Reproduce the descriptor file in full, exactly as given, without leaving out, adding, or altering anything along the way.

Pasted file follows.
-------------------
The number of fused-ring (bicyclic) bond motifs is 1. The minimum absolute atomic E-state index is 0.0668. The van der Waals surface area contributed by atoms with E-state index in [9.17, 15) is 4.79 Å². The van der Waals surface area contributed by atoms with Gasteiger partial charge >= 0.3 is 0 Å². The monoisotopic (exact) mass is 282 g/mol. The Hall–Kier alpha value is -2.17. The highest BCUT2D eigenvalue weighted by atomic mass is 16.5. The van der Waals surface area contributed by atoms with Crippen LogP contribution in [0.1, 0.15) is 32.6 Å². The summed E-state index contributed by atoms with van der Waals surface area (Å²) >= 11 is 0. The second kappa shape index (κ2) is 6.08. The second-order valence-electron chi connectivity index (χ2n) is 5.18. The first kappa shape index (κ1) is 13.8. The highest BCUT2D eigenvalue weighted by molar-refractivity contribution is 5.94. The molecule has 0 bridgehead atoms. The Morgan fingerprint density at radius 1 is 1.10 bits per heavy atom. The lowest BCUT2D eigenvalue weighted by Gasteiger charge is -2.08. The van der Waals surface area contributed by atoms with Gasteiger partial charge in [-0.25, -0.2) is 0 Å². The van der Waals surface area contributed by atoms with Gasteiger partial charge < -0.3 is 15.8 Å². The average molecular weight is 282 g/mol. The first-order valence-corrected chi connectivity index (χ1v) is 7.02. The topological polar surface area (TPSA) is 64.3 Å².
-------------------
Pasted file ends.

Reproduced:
The number of fused-ring (bicyclic) bond motifs is 1. The minimum absolute atomic E-state index is 0.0668. The van der Waals surface area contributed by atoms with E-state index in [9.17, 15) is 4.79 Å². The van der Waals surface area contributed by atoms with Gasteiger partial charge >= 0.3 is 0 Å². The monoisotopic (exact) mass is 282 g/mol. The Hall–Kier alpha value is -2.17. The highest BCUT2D eigenvalue weighted by atomic mass is 16.5. The van der Waals surface area contributed by atoms with Crippen LogP contribution in [0.1, 0.15) is 32.6 Å². The summed E-state index contributed by atoms with van der Waals surface area (Å²) >= 11 is 0. The second kappa shape index (κ2) is 6.08. The second-order valence-electron chi connectivity index (χ2n) is 5.18. The first kappa shape index (κ1) is 13.8. The highest BCUT2D eigenvalue weighted by molar-refractivity contribution is 5.94. The molecule has 0 bridgehead atoms. The Morgan fingerprint density at radius 1 is 1.10 bits per heavy atom. The lowest BCUT2D eigenvalue weighted by Gasteiger charge is -2.08. The van der Waals surface area contributed by atoms with Gasteiger partial charge in [-0.25, -0.2) is 0 Å². The van der Waals surface area contributed by atoms with Gasteiger partial charge < -0.3 is 15.8 Å². The average molecular weight is 282 g/mol. The first-order valence-corrected chi connectivity index (χ1v) is 7.02. The topological polar surface area (TPSA) is 64.3 Å².